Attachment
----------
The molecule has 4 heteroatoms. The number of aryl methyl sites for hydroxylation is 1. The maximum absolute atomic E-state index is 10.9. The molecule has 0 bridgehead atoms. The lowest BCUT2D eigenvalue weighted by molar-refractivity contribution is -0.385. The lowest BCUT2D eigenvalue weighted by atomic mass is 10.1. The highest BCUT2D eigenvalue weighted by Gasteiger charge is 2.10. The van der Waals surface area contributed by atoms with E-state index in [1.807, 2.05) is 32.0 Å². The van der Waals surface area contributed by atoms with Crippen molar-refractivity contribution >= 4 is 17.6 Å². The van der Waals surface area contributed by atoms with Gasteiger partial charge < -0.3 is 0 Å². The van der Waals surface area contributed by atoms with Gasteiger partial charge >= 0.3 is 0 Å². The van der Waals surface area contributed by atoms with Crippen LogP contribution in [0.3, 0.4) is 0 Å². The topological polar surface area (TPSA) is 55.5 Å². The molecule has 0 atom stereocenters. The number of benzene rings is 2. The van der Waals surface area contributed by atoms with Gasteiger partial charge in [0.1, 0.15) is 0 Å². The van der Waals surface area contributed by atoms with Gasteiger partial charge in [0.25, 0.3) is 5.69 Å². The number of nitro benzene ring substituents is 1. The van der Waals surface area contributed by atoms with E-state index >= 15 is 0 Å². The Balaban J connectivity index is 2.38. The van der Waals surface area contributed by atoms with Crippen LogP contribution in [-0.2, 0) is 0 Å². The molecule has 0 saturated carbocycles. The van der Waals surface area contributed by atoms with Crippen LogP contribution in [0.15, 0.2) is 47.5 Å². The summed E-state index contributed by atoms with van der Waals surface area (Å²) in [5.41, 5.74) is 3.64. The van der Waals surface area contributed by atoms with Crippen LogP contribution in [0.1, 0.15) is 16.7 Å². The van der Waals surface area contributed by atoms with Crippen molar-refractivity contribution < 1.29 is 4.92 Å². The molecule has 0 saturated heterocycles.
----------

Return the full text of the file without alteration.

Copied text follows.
The molecule has 4 heteroatoms. The number of aryl methyl sites for hydroxylation is 1. The maximum absolute atomic E-state index is 10.9. The molecule has 0 bridgehead atoms. The lowest BCUT2D eigenvalue weighted by molar-refractivity contribution is -0.385. The lowest BCUT2D eigenvalue weighted by atomic mass is 10.1. The highest BCUT2D eigenvalue weighted by Gasteiger charge is 2.10. The van der Waals surface area contributed by atoms with E-state index in [1.807, 2.05) is 32.0 Å². The van der Waals surface area contributed by atoms with Crippen molar-refractivity contribution >= 4 is 17.6 Å². The van der Waals surface area contributed by atoms with Gasteiger partial charge < -0.3 is 0 Å². The van der Waals surface area contributed by atoms with Gasteiger partial charge >= 0.3 is 0 Å². The van der Waals surface area contributed by atoms with Crippen LogP contribution in [0.3, 0.4) is 0 Å². The topological polar surface area (TPSA) is 55.5 Å². The molecule has 0 atom stereocenters. The number of benzene rings is 2. The van der Waals surface area contributed by atoms with Gasteiger partial charge in [0.1, 0.15) is 0 Å². The van der Waals surface area contributed by atoms with Gasteiger partial charge in [0.25, 0.3) is 5.69 Å². The number of nitro benzene ring substituents is 1. The van der Waals surface area contributed by atoms with E-state index >= 15 is 0 Å². The Balaban J connectivity index is 2.38. The van der Waals surface area contributed by atoms with Crippen LogP contribution in [-0.2, 0) is 0 Å². The molecule has 0 saturated carbocycles. The van der Waals surface area contributed by atoms with Crippen LogP contribution in [0.15, 0.2) is 47.5 Å². The summed E-state index contributed by atoms with van der Waals surface area (Å²) in [5.41, 5.74) is 3.64. The van der Waals surface area contributed by atoms with Crippen LogP contribution in [0.1, 0.15) is 16.7 Å². The van der Waals surface area contributed by atoms with Crippen molar-refractivity contribution < 1.29 is 4.92 Å². The molecule has 0 saturated heterocycles.